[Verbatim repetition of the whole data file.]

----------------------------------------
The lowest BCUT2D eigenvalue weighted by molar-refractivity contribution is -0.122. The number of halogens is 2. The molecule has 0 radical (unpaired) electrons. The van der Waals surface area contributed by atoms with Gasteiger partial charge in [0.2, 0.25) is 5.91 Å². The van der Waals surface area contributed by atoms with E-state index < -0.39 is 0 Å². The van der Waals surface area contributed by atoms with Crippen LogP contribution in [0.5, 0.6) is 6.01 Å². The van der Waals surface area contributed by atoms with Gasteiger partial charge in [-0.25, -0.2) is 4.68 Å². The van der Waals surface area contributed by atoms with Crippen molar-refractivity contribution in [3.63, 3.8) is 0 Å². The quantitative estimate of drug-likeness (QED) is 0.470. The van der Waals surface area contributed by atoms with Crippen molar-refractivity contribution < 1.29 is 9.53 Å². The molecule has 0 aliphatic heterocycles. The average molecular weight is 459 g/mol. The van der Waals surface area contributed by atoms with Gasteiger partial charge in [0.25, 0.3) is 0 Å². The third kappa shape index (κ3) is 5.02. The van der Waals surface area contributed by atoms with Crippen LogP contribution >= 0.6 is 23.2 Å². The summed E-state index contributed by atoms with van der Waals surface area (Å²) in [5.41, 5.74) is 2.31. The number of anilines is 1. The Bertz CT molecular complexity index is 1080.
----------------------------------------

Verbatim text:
The lowest BCUT2D eigenvalue weighted by molar-refractivity contribution is -0.122. The number of halogens is 2. The molecule has 0 radical (unpaired) electrons. The van der Waals surface area contributed by atoms with Gasteiger partial charge in [0.2, 0.25) is 5.91 Å². The van der Waals surface area contributed by atoms with E-state index < -0.39 is 0 Å². The van der Waals surface area contributed by atoms with Crippen LogP contribution in [0.5, 0.6) is 6.01 Å². The van der Waals surface area contributed by atoms with Gasteiger partial charge in [-0.25, -0.2) is 4.68 Å². The van der Waals surface area contributed by atoms with Crippen molar-refractivity contribution in [3.63, 3.8) is 0 Å². The quantitative estimate of drug-likeness (QED) is 0.470. The van der Waals surface area contributed by atoms with Crippen molar-refractivity contribution < 1.29 is 9.53 Å². The molecule has 0 aliphatic heterocycles. The average molecular weight is 459 g/mol. The van der Waals surface area contributed by atoms with Gasteiger partial charge in [0.25, 0.3) is 0 Å². The third kappa shape index (κ3) is 5.02. The van der Waals surface area contributed by atoms with Crippen LogP contribution >= 0.6 is 23.2 Å². The summed E-state index contributed by atoms with van der Waals surface area (Å²) in [5.41, 5.74) is 2.31. The number of anilines is 1. The Bertz CT molecular complexity index is 1080.